'I would love to live in Brazil': Edward Snowden applies for asylum in South America
Former NSA contractor says he has more documents to release relating to US spying on countries including the South American nation and Britain
Former intelligence contractor Edward Snowden, wanted by US authorities and currently living in Russia, said in a TV interview on Sunday that he has applied for asylum in Brazil.
“I would love to live in Brazil,” Snowden told Brazil’s Globo TV.
Snowden’s temporary asylum in Russia expires in August. Washington has revoked his US passport, so his travel options are limited.
Snowden, who was interviewed with reporter Glenn Greenwald by his side, said that he has formally asked several countries for asylum, including Brazil.
Greenwald is an American living in Brazil. He writes for The Guardian and has published much of the information that Snowden has leaked.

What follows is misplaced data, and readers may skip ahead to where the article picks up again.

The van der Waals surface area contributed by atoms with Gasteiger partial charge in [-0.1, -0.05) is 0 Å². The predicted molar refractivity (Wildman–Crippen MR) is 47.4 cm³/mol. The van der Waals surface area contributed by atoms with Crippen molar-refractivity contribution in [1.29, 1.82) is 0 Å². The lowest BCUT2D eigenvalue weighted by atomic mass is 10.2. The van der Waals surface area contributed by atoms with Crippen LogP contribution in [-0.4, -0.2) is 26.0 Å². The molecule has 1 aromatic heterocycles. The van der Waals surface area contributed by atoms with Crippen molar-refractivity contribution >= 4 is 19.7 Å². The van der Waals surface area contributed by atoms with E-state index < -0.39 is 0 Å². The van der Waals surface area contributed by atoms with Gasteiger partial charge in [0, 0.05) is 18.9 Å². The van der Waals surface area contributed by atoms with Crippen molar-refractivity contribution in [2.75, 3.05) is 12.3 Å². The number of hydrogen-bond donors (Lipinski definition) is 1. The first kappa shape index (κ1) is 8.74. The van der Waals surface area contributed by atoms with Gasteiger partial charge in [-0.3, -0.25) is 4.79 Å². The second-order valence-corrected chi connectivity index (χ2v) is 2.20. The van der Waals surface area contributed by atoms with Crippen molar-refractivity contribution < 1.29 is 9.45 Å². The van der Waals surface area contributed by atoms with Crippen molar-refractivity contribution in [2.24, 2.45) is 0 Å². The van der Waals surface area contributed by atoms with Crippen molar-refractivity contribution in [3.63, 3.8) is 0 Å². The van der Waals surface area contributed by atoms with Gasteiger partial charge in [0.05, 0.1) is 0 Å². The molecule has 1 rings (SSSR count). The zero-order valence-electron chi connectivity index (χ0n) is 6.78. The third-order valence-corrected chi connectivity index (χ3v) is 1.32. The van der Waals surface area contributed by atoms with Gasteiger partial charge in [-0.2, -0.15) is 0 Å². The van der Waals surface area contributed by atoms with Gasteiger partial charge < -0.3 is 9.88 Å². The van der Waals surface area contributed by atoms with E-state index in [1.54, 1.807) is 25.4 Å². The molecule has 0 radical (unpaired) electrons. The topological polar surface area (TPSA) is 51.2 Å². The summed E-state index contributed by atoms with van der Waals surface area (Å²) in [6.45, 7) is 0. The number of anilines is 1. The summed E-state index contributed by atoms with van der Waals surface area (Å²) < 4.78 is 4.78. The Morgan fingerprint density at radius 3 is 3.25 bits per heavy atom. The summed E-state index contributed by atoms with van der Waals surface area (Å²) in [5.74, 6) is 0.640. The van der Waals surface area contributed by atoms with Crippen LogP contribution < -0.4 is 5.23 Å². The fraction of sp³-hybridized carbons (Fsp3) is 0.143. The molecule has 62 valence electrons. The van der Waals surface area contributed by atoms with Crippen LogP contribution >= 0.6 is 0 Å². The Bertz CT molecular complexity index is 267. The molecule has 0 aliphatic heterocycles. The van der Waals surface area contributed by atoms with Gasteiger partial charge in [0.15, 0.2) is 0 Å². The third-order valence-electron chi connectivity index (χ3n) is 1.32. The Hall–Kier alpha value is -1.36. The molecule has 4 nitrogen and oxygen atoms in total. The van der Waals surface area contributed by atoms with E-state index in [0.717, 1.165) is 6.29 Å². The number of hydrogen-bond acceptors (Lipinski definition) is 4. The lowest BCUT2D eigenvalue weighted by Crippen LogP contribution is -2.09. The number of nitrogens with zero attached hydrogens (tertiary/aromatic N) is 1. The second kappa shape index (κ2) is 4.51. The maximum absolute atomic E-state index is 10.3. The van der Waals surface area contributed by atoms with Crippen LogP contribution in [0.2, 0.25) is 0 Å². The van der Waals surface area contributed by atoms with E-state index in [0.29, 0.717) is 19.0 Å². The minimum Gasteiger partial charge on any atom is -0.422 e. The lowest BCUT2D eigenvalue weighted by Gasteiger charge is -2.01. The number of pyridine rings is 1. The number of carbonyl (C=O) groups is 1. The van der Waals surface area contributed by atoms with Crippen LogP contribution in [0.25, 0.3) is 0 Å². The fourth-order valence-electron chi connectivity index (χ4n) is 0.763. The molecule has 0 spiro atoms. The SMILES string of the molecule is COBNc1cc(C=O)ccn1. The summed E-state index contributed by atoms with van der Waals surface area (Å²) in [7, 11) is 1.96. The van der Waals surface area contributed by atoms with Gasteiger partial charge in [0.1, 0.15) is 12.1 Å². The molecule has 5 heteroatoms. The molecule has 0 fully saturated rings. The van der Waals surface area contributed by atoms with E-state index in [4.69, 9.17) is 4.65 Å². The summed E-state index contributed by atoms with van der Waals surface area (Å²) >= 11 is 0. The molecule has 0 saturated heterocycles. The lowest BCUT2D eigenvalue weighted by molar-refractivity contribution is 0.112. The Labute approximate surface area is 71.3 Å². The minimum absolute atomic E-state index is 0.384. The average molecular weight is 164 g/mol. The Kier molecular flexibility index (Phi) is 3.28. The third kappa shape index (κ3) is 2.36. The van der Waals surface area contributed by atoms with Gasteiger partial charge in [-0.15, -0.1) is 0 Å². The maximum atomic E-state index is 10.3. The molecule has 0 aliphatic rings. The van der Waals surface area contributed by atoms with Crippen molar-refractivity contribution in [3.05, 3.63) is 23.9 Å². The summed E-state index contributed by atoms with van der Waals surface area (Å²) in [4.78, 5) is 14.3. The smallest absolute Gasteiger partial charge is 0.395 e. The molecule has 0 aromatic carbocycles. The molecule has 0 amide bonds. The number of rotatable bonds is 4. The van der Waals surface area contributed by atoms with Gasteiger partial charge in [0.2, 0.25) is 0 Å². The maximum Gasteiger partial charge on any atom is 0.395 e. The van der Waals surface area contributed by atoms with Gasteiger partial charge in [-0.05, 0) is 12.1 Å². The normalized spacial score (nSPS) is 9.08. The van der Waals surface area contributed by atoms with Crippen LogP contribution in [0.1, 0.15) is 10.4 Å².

Brazil’s foreign ministry however has said that it has received no formal asylum request from Snowden.
In the interview Snowden said that he would not offer documents to any country in exchange for a safe haven, because asylum should be granted for humanitarian reasons.
However he said that he had more documents to release relating to US spying on countries that include Britain and Brazil.
When documents he released last year showed that US agencies had been spying on Brazil, President Dilma Rousseff cancelled a state visit to Washington.
In an earlier interview with NBC Snowden said that he was open to the possibility of clemency or amnesty, and would like to return home one day.
The Obama administration says Snowden is welcome to return, but only to face trial for exposing sensitive information it says aided US enemies.